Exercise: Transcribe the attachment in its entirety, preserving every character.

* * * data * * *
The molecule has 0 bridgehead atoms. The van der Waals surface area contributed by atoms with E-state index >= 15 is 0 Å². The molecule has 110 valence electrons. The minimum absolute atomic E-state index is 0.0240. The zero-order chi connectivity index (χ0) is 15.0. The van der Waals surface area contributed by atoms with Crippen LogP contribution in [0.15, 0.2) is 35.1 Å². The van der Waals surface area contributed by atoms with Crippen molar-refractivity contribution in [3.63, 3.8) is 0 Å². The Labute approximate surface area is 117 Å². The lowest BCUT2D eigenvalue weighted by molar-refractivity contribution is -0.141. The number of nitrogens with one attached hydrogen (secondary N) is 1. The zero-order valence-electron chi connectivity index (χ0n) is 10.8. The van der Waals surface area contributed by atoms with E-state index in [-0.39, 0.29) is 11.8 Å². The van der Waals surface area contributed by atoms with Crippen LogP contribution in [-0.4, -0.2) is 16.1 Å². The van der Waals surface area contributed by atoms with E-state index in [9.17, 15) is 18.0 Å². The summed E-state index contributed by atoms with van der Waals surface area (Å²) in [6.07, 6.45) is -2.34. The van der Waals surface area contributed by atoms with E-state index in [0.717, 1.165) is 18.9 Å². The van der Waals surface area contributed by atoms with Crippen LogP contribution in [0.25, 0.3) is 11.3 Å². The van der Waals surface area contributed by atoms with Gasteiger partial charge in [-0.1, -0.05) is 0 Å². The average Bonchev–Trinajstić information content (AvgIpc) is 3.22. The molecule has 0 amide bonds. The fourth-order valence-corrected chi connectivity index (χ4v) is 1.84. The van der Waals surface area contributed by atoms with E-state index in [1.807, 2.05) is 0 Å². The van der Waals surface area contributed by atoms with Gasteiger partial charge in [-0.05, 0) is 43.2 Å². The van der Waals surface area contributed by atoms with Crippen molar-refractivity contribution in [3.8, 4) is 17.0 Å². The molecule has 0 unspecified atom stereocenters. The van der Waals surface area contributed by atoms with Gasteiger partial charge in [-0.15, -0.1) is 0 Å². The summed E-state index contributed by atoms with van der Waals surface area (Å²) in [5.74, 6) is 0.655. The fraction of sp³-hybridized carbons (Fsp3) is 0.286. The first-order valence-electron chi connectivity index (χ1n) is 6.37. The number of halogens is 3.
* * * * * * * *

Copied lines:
The molecule has 0 bridgehead atoms. The van der Waals surface area contributed by atoms with E-state index >= 15 is 0 Å². The molecule has 110 valence electrons. The minimum absolute atomic E-state index is 0.0240. The zero-order chi connectivity index (χ0) is 15.0. The van der Waals surface area contributed by atoms with Crippen LogP contribution in [0.15, 0.2) is 35.1 Å². The van der Waals surface area contributed by atoms with Crippen molar-refractivity contribution in [3.63, 3.8) is 0 Å². The Labute approximate surface area is 117 Å². The lowest BCUT2D eigenvalue weighted by molar-refractivity contribution is -0.141. The number of nitrogens with one attached hydrogen (secondary N) is 1. The zero-order valence-electron chi connectivity index (χ0n) is 10.8. The van der Waals surface area contributed by atoms with E-state index in [-0.39, 0.29) is 11.8 Å². The van der Waals surface area contributed by atoms with Crippen LogP contribution in [-0.4, -0.2) is 16.1 Å². The van der Waals surface area contributed by atoms with E-state index in [9.17, 15) is 18.0 Å². The summed E-state index contributed by atoms with van der Waals surface area (Å²) in [6.07, 6.45) is -2.34. The van der Waals surface area contributed by atoms with E-state index in [0.717, 1.165) is 18.9 Å². The van der Waals surface area contributed by atoms with Crippen LogP contribution in [0.25, 0.3) is 11.3 Å². The van der Waals surface area contributed by atoms with Gasteiger partial charge in [-0.1, -0.05) is 0 Å². The average Bonchev–Trinajstić information content (AvgIpc) is 3.22. The molecule has 0 amide bonds. The fourth-order valence-corrected chi connectivity index (χ4v) is 1.84. The van der Waals surface area contributed by atoms with E-state index in [1.807, 2.05) is 0 Å². The van der Waals surface area contributed by atoms with Gasteiger partial charge in [-0.05, 0) is 43.2 Å². The van der Waals surface area contributed by atoms with Crippen molar-refractivity contribution in [3.8, 4) is 17.0 Å². The molecule has 0 unspecified atom stereocenters. The van der Waals surface area contributed by atoms with Gasteiger partial charge in [-0.15, -0.1) is 0 Å². The summed E-state index contributed by atoms with van der Waals surface area (Å²) in [5.74, 6) is 0.655. The fraction of sp³-hybridized carbons (Fsp3) is 0.286. The first-order valence-electron chi connectivity index (χ1n) is 6.37. The number of halogens is 3.